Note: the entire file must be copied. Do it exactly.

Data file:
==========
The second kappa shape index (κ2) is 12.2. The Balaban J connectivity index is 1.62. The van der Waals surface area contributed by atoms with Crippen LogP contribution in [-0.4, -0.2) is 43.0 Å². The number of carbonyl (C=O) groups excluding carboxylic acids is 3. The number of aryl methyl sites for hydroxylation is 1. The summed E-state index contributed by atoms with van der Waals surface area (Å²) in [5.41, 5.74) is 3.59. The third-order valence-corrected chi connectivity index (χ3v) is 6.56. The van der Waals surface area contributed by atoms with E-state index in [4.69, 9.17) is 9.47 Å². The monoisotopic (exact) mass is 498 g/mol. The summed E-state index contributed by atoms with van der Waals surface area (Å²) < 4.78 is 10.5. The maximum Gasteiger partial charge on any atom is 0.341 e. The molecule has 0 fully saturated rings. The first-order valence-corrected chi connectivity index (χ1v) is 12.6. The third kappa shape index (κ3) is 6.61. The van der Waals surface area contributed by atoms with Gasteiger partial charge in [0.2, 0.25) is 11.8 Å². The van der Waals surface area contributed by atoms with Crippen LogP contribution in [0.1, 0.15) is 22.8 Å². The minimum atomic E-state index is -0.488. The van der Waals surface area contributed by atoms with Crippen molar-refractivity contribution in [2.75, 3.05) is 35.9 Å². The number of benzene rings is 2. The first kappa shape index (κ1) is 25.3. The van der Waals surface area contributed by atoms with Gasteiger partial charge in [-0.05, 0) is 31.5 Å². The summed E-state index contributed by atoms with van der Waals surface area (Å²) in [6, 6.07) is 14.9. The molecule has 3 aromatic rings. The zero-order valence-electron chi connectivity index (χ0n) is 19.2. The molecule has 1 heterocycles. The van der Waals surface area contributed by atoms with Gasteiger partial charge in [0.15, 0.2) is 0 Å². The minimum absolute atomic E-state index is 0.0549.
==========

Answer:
The second kappa shape index (κ2) is 12.2. The Balaban J connectivity index is 1.62. The van der Waals surface area contributed by atoms with Crippen LogP contribution in [-0.4, -0.2) is 43.0 Å². The number of carbonyl (C=O) groups excluding carboxylic acids is 3. The number of aryl methyl sites for hydroxylation is 1. The summed E-state index contributed by atoms with van der Waals surface area (Å²) in [5.41, 5.74) is 3.59. The third-order valence-corrected chi connectivity index (χ3v) is 6.56. The van der Waals surface area contributed by atoms with E-state index in [4.69, 9.17) is 9.47 Å². The monoisotopic (exact) mass is 498 g/mol. The summed E-state index contributed by atoms with van der Waals surface area (Å²) < 4.78 is 10.5. The maximum Gasteiger partial charge on any atom is 0.341 e. The molecule has 0 fully saturated rings. The first-order valence-corrected chi connectivity index (χ1v) is 12.6. The third kappa shape index (κ3) is 6.61. The van der Waals surface area contributed by atoms with Gasteiger partial charge in [0.2, 0.25) is 11.8 Å². The van der Waals surface area contributed by atoms with Crippen LogP contribution in [0.1, 0.15) is 22.8 Å². The minimum atomic E-state index is -0.488. The van der Waals surface area contributed by atoms with Crippen molar-refractivity contribution in [2.75, 3.05) is 35.9 Å². The number of benzene rings is 2. The first kappa shape index (κ1) is 25.3. The van der Waals surface area contributed by atoms with Gasteiger partial charge in [-0.05, 0) is 31.5 Å². The summed E-state index contributed by atoms with van der Waals surface area (Å²) in [6, 6.07) is 14.9. The molecule has 3 aromatic rings. The zero-order valence-electron chi connectivity index (χ0n) is 19.2. The molecule has 1 heterocycles. The van der Waals surface area contributed by atoms with Gasteiger partial charge in [0.15, 0.2) is 0 Å². The minimum absolute atomic E-state index is 0.0549.